From The Homoeopathic World, Vol. LXV, Feb. 1930, page 35.
Native of the British Isles. Three separate preparations made–prime, secunda and tertia, to be used according to the severity of the case, prima for the mildest. The mentals are the most important. There is little desire for life, no enjoyment equal to that of death. They have no fears, but are calm and of the day-dreaming type, content to be left alone and with no wish to do more than in absolutely necessary. They often require many hours of sleep at night and are difficult to wake. The whole constitution is sluggish and the complexion pale and muddy; they easily contract disease, but are not in the least perturbed.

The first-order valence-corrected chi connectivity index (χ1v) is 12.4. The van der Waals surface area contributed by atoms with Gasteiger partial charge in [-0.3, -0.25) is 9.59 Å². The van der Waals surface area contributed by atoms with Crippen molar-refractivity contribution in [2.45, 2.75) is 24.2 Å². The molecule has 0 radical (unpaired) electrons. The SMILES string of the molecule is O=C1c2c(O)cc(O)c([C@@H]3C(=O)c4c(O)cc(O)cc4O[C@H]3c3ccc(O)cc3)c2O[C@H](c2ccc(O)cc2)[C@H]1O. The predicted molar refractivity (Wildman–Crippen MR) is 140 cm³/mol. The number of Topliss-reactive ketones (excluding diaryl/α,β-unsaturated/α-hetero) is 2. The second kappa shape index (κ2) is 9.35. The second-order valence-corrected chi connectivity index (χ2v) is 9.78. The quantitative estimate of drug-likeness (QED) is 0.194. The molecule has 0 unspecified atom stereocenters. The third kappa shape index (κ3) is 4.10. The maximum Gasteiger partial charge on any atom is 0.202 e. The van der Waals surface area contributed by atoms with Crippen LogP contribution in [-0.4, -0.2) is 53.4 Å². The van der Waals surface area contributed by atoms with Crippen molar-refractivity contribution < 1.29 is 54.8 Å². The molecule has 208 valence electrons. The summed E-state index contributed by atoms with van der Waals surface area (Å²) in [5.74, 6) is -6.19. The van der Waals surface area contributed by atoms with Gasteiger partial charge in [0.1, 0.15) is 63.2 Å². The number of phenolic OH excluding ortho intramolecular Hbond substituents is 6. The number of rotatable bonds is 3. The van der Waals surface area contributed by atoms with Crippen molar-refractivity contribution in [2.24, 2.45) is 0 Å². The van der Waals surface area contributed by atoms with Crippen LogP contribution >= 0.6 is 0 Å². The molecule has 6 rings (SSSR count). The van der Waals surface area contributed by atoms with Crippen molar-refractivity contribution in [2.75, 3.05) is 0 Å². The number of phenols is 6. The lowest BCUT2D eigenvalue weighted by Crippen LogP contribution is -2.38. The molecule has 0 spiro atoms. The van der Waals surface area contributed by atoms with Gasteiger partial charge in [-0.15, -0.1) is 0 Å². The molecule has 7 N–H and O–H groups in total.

They are not nearly as sensitive to noise as the Mimulus type. The mentality is like that of an individual who has lost all that is dear to him and has little ambition to survive, whose life becomes a patient duty, merely to be borne, until release occurs. Hence the absence of fear or of aversion to illness; indeed, many wish for this in the hope of passing out, and make no fight for recovery. The physician with keen observation will notice this condition in all grades of severity in his practice, from the mild day-dreamer to the subject of the most hopeless yet patient and placid depression. The severest type is sleepy sickness, in which this remedy has proved effective and there is every reason to hope that it will also be useful in some types of coma.–E. BACH, M. D.